Highly reduced intranuclear H2B content along with highly increased cytoplasmic H2B levels upon Dox treatment (Figs 2C, 2D, 4B and 5) can be explained by the presence of an active export mechanism and intact nuclear membranes, the latter serving as a barrier impeding H2B nuclear re-entry. In contrast with its complete reversal effected by PYR-41, cytoplasmic accumulation of H2B was not significantly altered by inhibiting CRM1-dependent nuclear export, or applying inhibitors of ubiquitination, NEDDylation, SUMOylation, transcription, protein synthesis or Hsp90 function (Fig 3). PYR-41 acts mainly as an inhibitor of the ubiquitin-activating enzyme (E1), with little or no effect on the ubiquitin-conjugating enzyme (E2) [27]. However, the agent was also shown to enhance total SUMOylation in cells [27]. Induction of non-specific protein cross-linking may also contribute to its toxicity [37]. Furthermore, it seems to be also a deubiquitinase (DUB) inhibitor [37]. The other inhibitor of E1-mediated ubiquitination tested herein did not reproduce the effect of PYR-41, and the combined treatment with 2-D08 SUMOylation inhibitor mitigated the PYR-41-elicited reversal of cytoplasmic H2B accumulation following Dox treatment (when H2B was present at high levels both in the cytoplasm and in the nucleus; see Fig 3). Thus we assume that H2B export may be connected to the biochemical circuitry controlling protein degradation via the ubiquitin-like posttranslational modification, SUMO. The main nuclear export pathway is CRM1 (also known as exportin-1 or XPO1) dependent, which can be inhibited by leptomycin B that alkylates and inhibits the CRM1 protein [38]. The insensitivity of H2B translocation to even high concentrations of this agent argues against the involvement of this mechanism. Several CRM1 independent nuclear export pathways have been described, including the transport of mature mRNAs [39,40], of poly(A)+ RNAs [41] and RNA helicases [42]. Biochemical processes involving SUMOylation are important determinants of nuclear export of mRNAs [43] and proteins [44]. H2B translocation from the nucleus to the cytoplasm further increases the plethora of molecular events that are to be considered as components of Dox toxicity.

The likely involvement of protein degradation-related pathways in Dox-induced H2B nucleo-cytoplasmic export (Figs 3 and 4) raises the possibility that the phenomenon may have relevance in connection with the following published observations: Enhanced protein degradation may play an important role in the acute cardiotoxicity of Dox therapy [45]; down-regulation of UBC9, an E2-conjugating enzyme that is required for SUMOylation, increases the sensitivity of hepatocellular carcinoma to Dox [46]; the SUMO pathway is a major determinant of Dox cytotoxicity in yeast [47]; down-regulation of histone H2A and H2B pathways is associated with anthracycline sensitivity in breast cancer [48]. It will be interesting to elucidate the exact relationship between the protein degradation-related pathways and H2B cytoplasmic accumulation to investigate the above possible links.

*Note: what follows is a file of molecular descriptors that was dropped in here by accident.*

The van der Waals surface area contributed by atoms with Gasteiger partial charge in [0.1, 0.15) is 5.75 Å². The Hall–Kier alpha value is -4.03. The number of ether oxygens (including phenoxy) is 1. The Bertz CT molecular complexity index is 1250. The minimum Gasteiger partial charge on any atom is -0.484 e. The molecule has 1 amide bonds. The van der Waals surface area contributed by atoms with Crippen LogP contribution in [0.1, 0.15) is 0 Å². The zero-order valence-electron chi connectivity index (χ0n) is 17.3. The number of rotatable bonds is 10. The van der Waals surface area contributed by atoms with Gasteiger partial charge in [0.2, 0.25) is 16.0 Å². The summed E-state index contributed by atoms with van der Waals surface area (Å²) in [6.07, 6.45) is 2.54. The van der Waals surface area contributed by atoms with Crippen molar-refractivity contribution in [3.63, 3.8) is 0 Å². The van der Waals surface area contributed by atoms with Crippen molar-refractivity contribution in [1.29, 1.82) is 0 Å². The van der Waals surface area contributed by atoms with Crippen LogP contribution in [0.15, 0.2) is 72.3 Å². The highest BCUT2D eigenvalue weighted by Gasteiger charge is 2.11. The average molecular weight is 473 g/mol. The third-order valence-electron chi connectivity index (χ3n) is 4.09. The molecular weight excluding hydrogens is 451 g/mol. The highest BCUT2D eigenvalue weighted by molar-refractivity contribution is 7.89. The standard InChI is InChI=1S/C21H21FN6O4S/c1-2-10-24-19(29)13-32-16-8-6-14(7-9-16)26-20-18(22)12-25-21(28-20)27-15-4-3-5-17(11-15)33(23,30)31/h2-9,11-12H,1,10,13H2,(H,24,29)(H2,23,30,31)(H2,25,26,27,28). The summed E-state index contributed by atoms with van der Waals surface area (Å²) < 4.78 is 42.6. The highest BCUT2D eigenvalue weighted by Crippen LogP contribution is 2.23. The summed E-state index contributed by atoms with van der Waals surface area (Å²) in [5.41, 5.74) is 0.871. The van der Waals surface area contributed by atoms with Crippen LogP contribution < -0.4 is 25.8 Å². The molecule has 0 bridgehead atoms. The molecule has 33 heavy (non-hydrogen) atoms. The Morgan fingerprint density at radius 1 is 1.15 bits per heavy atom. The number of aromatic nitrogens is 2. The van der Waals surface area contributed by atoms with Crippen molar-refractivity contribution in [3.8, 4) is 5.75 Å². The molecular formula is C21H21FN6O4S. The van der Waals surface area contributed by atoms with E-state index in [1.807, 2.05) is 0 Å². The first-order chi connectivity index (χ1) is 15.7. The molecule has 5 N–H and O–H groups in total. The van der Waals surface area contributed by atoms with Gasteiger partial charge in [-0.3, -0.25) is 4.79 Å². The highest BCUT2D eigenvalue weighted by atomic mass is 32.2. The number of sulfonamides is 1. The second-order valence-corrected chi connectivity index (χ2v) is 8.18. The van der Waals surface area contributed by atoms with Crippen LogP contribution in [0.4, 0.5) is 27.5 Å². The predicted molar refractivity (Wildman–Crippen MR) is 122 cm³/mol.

The nucleo-cytoplasmic translocation of H2B induced by Dox may be connected to H2B export occurring in certain physiological and pathological circumstances. Instances of extra-nuclear location of histones have been documented [49,50]. Extracellular histones can function as microbicidal proteins [34], on the other hand histones released in sepsis contribute to endothelial dysfunction [51]. Apoptosis unrelated nucleo-cytoplasmic translocation of H1 histone was detected in HeLa cells [52], and extrachromosomal H2B is known to mediate innate antiviral immune responses [31,32,53]. Remarkably, H2B in complex with gamma-interferon-inducible protein 16 was shown to be present in the cytoplasm during Epstein-Barr Virus and Herpes Simplex Virus-1 infection in non-apoptotic cells [33]. Dox treatment evoked a PYR-41 sensitive nucleo-cytoplasmic translocation of H2B also in DCs, similarly to Jurkat and hPBMCs, resulting in significantly decreased intranuclear H2B levels. Intriguingly, DCs exhibit high cytoplasmic levels of H2B in the absence of any treatment (Fig 5), especially in plasma membrane proximal areas. Since macrophages and DCs are the frontline cells of innate immunity [54], it is possible that the elevated cytoplasmic H2B levels in DCs are required for pattern recognition (Fig 5) [55]. The fact that the cytoplasmic levels of H2B can be readily increased by treatment with >2 μM Dox (Fig 2) raises the intriguing possibility that the H2B-related pathways of antiviral and antimicrobial immune response may be boosted by Dox treatment.